What the Pandemic Means for UN Peacekeeping Work

This post originally appeared on PassBlue. It has been republished with permission.

What the Pandemic Means for UN Peacekeeping Work
Coronavirus could result in an understaffing of peacekeepers. Pictured: Officers from the Indonesian contingent of the African Union-United Nations Operation in Darfur (UNAMID) during a ceremony for the 2010 International Day of United Nations Peacekeepers, in El Fasher, Sudan. (United Nations Peacekeeping)

COVID-19 poses major challenges for people and governments around the world and for the United Nations.

UN Secretary-General António Guterres called for a global cease-fire on March 23 in recognition of the pandemic’s potentially devastating effects on people in conflict-affected nations.

But less noticed in the press coverage was the important point that cease-fires would allow for a more effective response to the virus by UN peacekeeping operations.

On April 7, the UN announced that it was suspending rotations of uniformed personnel at all 13 missions until June 30, 2020. This puts a temporary stop to rotations (replacing one unit with another of the same type), repatriations (withdrawal without replacement) and new deployments.

The suspension has major implications for host countries and their populations—and for the missions and deployed personnel—from understaffing to prolonged deployments.

However, new opportunities also emerge—including finally being able to make progress on more gender-equitable deployments of women.

UN peacekeepers are supporting government efforts to prevent and prepare for COVID-19 outbreaks by improving logistics, facilitating communication and leading outreach—but they cannot support local efforts to prevent the spread of the virus when security is unstable.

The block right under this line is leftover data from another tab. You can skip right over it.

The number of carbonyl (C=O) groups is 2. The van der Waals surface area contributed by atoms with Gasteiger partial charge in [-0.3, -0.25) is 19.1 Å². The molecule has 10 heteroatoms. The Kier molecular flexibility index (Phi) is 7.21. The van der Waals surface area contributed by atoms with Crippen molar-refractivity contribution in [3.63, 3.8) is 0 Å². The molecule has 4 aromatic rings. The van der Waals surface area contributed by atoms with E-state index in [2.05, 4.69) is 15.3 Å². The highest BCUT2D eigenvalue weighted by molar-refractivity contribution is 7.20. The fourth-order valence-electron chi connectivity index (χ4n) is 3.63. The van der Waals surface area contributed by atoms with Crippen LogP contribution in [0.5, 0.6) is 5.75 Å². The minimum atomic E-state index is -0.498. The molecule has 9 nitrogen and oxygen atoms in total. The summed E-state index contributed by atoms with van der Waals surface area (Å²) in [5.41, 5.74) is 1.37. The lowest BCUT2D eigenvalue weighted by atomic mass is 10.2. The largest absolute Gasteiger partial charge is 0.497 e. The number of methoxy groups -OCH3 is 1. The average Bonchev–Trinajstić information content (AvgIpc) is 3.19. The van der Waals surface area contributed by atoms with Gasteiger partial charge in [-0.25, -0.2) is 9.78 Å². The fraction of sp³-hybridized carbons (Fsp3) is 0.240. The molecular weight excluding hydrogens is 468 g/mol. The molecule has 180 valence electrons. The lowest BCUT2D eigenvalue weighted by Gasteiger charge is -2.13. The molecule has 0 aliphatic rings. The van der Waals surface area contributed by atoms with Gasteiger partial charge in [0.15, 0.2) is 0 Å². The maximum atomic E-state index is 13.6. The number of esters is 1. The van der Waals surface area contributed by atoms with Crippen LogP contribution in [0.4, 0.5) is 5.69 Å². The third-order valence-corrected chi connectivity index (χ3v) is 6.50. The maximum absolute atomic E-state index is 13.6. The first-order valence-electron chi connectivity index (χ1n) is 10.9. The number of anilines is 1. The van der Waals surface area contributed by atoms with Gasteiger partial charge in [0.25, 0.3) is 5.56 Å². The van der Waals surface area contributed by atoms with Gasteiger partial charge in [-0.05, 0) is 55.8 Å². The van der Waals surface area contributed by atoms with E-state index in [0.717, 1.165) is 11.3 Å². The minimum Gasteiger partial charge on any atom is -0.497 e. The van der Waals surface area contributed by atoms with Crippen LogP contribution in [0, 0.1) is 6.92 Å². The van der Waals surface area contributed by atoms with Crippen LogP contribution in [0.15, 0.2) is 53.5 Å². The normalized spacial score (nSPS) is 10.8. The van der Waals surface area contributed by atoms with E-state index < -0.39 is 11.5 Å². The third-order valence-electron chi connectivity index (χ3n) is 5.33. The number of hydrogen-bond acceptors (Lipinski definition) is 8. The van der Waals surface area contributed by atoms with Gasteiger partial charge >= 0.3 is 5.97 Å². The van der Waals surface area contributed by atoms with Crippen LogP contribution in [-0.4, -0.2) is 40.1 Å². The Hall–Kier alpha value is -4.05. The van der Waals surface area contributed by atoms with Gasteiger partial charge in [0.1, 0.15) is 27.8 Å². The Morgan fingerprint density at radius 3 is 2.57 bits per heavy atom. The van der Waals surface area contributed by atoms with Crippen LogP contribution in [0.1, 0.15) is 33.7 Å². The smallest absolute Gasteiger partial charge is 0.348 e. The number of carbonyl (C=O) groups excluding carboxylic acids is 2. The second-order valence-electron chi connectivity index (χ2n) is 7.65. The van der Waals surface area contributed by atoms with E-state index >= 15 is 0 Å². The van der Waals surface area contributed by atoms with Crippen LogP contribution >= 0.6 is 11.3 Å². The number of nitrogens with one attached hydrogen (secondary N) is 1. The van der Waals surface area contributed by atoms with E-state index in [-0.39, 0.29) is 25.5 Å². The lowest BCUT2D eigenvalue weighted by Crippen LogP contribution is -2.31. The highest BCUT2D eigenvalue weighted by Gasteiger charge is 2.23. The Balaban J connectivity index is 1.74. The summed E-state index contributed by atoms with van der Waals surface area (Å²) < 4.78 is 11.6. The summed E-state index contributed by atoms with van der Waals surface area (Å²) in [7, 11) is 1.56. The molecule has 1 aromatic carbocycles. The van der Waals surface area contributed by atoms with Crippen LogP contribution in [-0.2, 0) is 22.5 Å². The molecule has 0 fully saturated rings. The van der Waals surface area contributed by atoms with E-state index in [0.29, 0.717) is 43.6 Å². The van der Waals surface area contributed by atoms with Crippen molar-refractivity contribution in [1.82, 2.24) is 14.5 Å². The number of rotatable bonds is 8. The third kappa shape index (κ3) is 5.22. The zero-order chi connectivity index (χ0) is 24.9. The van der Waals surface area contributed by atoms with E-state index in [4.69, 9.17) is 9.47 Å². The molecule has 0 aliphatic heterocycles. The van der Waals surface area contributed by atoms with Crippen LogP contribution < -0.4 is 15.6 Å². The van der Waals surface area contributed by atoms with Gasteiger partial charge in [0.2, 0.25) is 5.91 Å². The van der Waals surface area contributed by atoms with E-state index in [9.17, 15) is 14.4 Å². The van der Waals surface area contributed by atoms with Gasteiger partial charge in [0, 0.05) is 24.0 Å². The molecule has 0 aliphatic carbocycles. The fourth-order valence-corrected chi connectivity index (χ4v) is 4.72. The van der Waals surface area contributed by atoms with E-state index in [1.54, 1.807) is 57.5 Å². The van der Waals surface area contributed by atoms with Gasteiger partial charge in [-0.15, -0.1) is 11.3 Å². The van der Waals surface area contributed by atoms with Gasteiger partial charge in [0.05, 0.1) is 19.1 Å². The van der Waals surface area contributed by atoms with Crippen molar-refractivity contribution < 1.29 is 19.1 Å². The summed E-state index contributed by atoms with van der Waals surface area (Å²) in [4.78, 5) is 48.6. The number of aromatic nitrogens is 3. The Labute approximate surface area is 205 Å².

The head of the UN peacekeeping department, Jean-Pierre Lacroix, reiterated the secretary-general’s call to stop all armed conflicts so that peacekeeping missions can focus on supporting pandemic response work.

The 2019 Ebola outbreak in the Democratic Republic of the Congo illustrates why cease-fires are so important in such crises.

What the Pandemic Means for UN Peacekeeping Work
In Conakry, Guinea, a mother washes her child’s hands with chlorine-treated water from a bucket provided to the family by International Red Cross; January 2015. (United Nations Photo)

Armed militias in the Congo attacked relief workers and medical facilities and impeded efforts by the UN peacekeeping mission, Monusco, to contain the outbreak, which prolonged the crisis.

Stopping conflicts and enabling peacekeepers to support governments and humanitarian relief organizations are critical steps in mitigating the impacts of the pandemic.

Freezing rotations is necessary for many reasons. The countries where peacekeeping missions operate are already fragile, and slowing the spread of the virus by limiting travel is critical as these countries prepare for the worst. The human and economic toll from peacekeepers spreading COVID-19 to local populations would be severe; the political consequences as well.

Having acknowledged its role in the 2010 cholera outbreak that devastated Haiti on the heels of an earthquake, the UN must take all necessary precautions to prevent spreading COVID-19 among vulnerable populations. As in Haiti, it would cause lasting damage to the affected country and to UN peace operations and undermine the UN’s effectiveness in future peace processes.

Suspending rotations, while necessary, will have negative consequences.

In a letter on April 7, European Union ambassadors assured the UN that they will keep their contingents in place. However, a prolonged freeze, especially from major troop contributors—namely China, South Korea, India, Nepal and Cambodia—could still result in an understaffing of peacekeepers.